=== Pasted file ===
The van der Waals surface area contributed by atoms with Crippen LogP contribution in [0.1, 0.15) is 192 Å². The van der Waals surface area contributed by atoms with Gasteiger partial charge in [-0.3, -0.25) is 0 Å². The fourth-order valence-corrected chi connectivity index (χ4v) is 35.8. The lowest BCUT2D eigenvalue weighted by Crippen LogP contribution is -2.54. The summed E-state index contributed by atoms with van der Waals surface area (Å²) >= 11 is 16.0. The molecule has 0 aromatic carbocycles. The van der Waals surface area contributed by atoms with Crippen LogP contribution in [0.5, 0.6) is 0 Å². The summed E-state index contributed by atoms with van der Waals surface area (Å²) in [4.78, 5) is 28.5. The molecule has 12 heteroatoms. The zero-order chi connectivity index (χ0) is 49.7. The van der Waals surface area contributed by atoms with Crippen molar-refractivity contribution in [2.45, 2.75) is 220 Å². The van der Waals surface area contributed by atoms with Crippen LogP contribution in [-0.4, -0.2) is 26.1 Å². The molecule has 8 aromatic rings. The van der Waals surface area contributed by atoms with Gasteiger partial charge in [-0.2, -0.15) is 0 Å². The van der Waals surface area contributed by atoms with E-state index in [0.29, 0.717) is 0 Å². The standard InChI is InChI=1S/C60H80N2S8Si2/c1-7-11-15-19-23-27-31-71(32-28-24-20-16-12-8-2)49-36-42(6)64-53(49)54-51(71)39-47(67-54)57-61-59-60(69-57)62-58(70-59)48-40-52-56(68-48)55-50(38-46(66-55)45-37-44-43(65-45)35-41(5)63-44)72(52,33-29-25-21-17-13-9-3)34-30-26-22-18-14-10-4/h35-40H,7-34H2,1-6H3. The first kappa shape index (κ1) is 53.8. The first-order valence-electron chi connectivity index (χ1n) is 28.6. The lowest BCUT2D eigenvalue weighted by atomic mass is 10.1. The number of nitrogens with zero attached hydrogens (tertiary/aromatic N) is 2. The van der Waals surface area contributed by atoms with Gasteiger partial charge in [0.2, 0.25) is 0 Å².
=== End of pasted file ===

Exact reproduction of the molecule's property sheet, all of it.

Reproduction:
The van der Waals surface area contributed by atoms with Crippen LogP contribution in [0.1, 0.15) is 192 Å². The van der Waals surface area contributed by atoms with Gasteiger partial charge in [-0.3, -0.25) is 0 Å². The fourth-order valence-corrected chi connectivity index (χ4v) is 35.8. The lowest BCUT2D eigenvalue weighted by Crippen LogP contribution is -2.54. The summed E-state index contributed by atoms with van der Waals surface area (Å²) >= 11 is 16.0. The molecule has 0 aromatic carbocycles. The van der Waals surface area contributed by atoms with Crippen LogP contribution in [0.5, 0.6) is 0 Å². The summed E-state index contributed by atoms with van der Waals surface area (Å²) in [4.78, 5) is 28.5. The molecule has 12 heteroatoms. The zero-order chi connectivity index (χ0) is 49.7. The van der Waals surface area contributed by atoms with Crippen molar-refractivity contribution in [2.45, 2.75) is 220 Å². The van der Waals surface area contributed by atoms with Crippen LogP contribution in [-0.4, -0.2) is 26.1 Å². The molecule has 8 aromatic rings. The van der Waals surface area contributed by atoms with Gasteiger partial charge in [-0.2, -0.15) is 0 Å². The van der Waals surface area contributed by atoms with E-state index in [0.29, 0.717) is 0 Å². The standard InChI is InChI=1S/C60H80N2S8Si2/c1-7-11-15-19-23-27-31-71(32-28-24-20-16-12-8-2)49-36-42(6)64-53(49)54-51(71)39-47(67-54)57-61-59-60(69-57)62-58(70-59)48-40-52-56(68-48)55-50(38-46(66-55)45-37-44-43(65-45)35-41(5)63-44)72(52,33-29-25-21-17-13-9-3)34-30-26-22-18-14-10-4/h35-40H,7-34H2,1-6H3. The first kappa shape index (κ1) is 53.8. The first-order valence-electron chi connectivity index (χ1n) is 28.6. The lowest BCUT2D eigenvalue weighted by atomic mass is 10.1. The number of nitrogens with zero attached hydrogens (tertiary/aromatic N) is 2. The van der Waals surface area contributed by atoms with Gasteiger partial charge in [0.2, 0.25) is 0 Å².